Reconnecting with Nonprofits in the Coastal Bend - The Bend Magazine

Reconnecting with Nonprofits in the Coastal Bend

Eight local nonprofits share their organization’s updates since first being featured in The Bend

The Coastal Bend Fairy Godmothers | Photo by Lillian Reitz

Since its founding, The Bend has felt passionate about spotlighting local organizations and nonprofits in the Coastal Bend focused on helping those in our community. Even before the “Giving Back” section was a regular part of the magazine, showcasing philanthropic endeavors throughout these pages was always, and still is, a major part of our ethos. As “Giving Back” became a recurring section in 2016, we consistently had the pleasure of deep-diving into some of the organizations making waves in the community. For this anniversary issue, look back at where some of these causes were when we first met them and what they have been up to since we last shared their story.

The mission of Ronald McDonald House Charities South Texas (RMHCSTX) is “Keeping children near the care they need so families can get better together.” RMHCSTX is part of a brand of global charities that provides families of seriously ill or injured children a place to stay at little to no cost. What truly makes RMHCSTX special is that it creates a home-like environment so each family feels supported while undergoing major medical experiences, with the hope that providing basic needs like shelter and food will alleviate some stress. The House provides 25 private guest rooms, a communal kitchen, a living area, laundry services, a family pantry and home-cooked meals provided by its Share-A-Meal program. 

Ronald McDonald House

Since its first feature in 2015, one of its new and notable programs is called “Pantry Partners.” The Partners adopt a month ($2,500) to provide the House food and wishlist items for 25 families. This program allows families to have healthy grab-and-go options while they’re running to and from medical appointments. Pantry Partners, like all RMHCSTX programs, helps families focus on what really matters: helping their sick child heal.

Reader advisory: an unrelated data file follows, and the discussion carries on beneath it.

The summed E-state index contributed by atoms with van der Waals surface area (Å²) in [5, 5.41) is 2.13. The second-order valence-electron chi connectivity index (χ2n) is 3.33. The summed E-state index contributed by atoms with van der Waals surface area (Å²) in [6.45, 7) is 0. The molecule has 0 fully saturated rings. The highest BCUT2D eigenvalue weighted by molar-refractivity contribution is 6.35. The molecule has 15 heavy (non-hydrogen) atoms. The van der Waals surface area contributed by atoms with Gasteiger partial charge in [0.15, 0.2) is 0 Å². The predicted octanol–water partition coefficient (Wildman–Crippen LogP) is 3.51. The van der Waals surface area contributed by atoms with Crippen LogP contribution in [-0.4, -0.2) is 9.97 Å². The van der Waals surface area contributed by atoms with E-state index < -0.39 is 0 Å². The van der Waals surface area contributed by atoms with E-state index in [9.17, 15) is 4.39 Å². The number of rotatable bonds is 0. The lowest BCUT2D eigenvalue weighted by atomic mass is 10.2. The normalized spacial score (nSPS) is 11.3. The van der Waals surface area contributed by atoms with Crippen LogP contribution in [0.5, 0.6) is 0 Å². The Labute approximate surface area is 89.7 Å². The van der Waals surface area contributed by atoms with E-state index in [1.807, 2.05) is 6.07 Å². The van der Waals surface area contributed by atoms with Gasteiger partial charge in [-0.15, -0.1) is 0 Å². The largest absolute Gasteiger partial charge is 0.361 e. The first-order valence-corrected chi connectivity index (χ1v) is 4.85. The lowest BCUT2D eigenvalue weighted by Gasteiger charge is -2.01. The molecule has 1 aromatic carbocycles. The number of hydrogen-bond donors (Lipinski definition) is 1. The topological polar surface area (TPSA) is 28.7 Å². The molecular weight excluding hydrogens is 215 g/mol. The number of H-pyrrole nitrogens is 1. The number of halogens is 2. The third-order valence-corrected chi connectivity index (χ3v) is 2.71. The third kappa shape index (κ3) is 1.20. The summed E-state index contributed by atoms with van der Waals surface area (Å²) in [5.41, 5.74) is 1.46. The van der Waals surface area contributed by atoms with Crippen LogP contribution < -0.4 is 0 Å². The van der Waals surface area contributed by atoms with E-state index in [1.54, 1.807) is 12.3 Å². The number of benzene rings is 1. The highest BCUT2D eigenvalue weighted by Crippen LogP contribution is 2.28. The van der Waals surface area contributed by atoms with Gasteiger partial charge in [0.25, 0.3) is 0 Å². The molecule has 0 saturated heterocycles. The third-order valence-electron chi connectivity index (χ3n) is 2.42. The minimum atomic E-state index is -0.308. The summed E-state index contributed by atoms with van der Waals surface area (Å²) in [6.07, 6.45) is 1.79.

Planting seeds of faith, love and hope for cures one smile at a time is the guiding principle of Brooke’s Blossoming Hope for Childhood Cancer. For Jessica Hester, spreading messages of hope after the death of her daughter became her driving force in starting a childhood cancer foundation. Since the foundation’s story was published in 2015, Brooke’s Blossoming Hope for Childhood Cancer has helped children across 50 countries. Its global impact continues to grow as its members strive to help every single child battling this disease.

At the Purple Door, previously the Women’s Shelter of South Texas, welfare and protection for all family members in need are of utmost significance. And while people may think the organization is just for women, the agency serves everyone. When we last met with the nonprofit in 2016, it had served 2,830 women, men and children across a 12-county area of South Texas who had been victims of domestic violence or sexual assault. Since then, the shelter has rebranded under the name Purple Door. As a part of building awareness and increasing funding opportunities, the Purple Door recently opened Purple Door Resale, where community members can donate items. All proceeds benefit The Purple Door’s mission to empower those affected by domestic violence and sexual assault to move to a safe and healthy environment.